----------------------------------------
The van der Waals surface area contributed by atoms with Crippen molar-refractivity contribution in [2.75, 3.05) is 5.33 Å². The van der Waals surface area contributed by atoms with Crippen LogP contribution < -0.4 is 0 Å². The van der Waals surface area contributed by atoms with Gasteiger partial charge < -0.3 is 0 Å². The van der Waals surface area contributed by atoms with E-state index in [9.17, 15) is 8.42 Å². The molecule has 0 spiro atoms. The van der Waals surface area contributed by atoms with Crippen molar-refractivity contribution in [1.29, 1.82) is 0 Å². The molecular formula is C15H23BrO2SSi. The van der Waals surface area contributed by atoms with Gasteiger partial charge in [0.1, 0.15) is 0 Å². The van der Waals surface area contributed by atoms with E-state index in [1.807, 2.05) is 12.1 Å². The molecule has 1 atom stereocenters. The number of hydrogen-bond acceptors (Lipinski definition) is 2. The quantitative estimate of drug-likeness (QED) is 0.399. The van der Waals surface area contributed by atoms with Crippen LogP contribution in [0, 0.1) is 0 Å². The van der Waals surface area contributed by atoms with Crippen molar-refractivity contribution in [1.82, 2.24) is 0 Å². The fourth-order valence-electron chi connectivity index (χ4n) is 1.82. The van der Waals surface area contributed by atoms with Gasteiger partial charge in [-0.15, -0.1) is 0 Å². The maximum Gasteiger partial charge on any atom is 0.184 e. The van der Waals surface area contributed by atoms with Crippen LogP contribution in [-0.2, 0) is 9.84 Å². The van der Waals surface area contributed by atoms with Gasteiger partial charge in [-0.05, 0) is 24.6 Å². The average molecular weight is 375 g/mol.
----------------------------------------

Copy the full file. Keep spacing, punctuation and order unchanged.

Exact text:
The van der Waals surface area contributed by atoms with Crippen molar-refractivity contribution in [2.75, 3.05) is 5.33 Å². The van der Waals surface area contributed by atoms with Crippen LogP contribution < -0.4 is 0 Å². The van der Waals surface area contributed by atoms with Gasteiger partial charge < -0.3 is 0 Å². The van der Waals surface area contributed by atoms with E-state index in [9.17, 15) is 8.42 Å². The molecule has 0 spiro atoms. The van der Waals surface area contributed by atoms with Crippen molar-refractivity contribution in [1.29, 1.82) is 0 Å². The molecular formula is C15H23BrO2SSi. The van der Waals surface area contributed by atoms with Gasteiger partial charge in [0.1, 0.15) is 0 Å². The van der Waals surface area contributed by atoms with E-state index in [1.807, 2.05) is 12.1 Å². The molecule has 1 atom stereocenters. The number of hydrogen-bond acceptors (Lipinski definition) is 2. The quantitative estimate of drug-likeness (QED) is 0.399. The van der Waals surface area contributed by atoms with Crippen LogP contribution in [0, 0.1) is 0 Å². The van der Waals surface area contributed by atoms with Crippen molar-refractivity contribution in [1.82, 2.24) is 0 Å². The fourth-order valence-electron chi connectivity index (χ4n) is 1.82. The van der Waals surface area contributed by atoms with Gasteiger partial charge in [-0.15, -0.1) is 0 Å². The maximum Gasteiger partial charge on any atom is 0.184 e. The van der Waals surface area contributed by atoms with Crippen LogP contribution in [-0.2, 0) is 9.84 Å². The van der Waals surface area contributed by atoms with Gasteiger partial charge in [-0.05, 0) is 24.6 Å². The average molecular weight is 375 g/mol.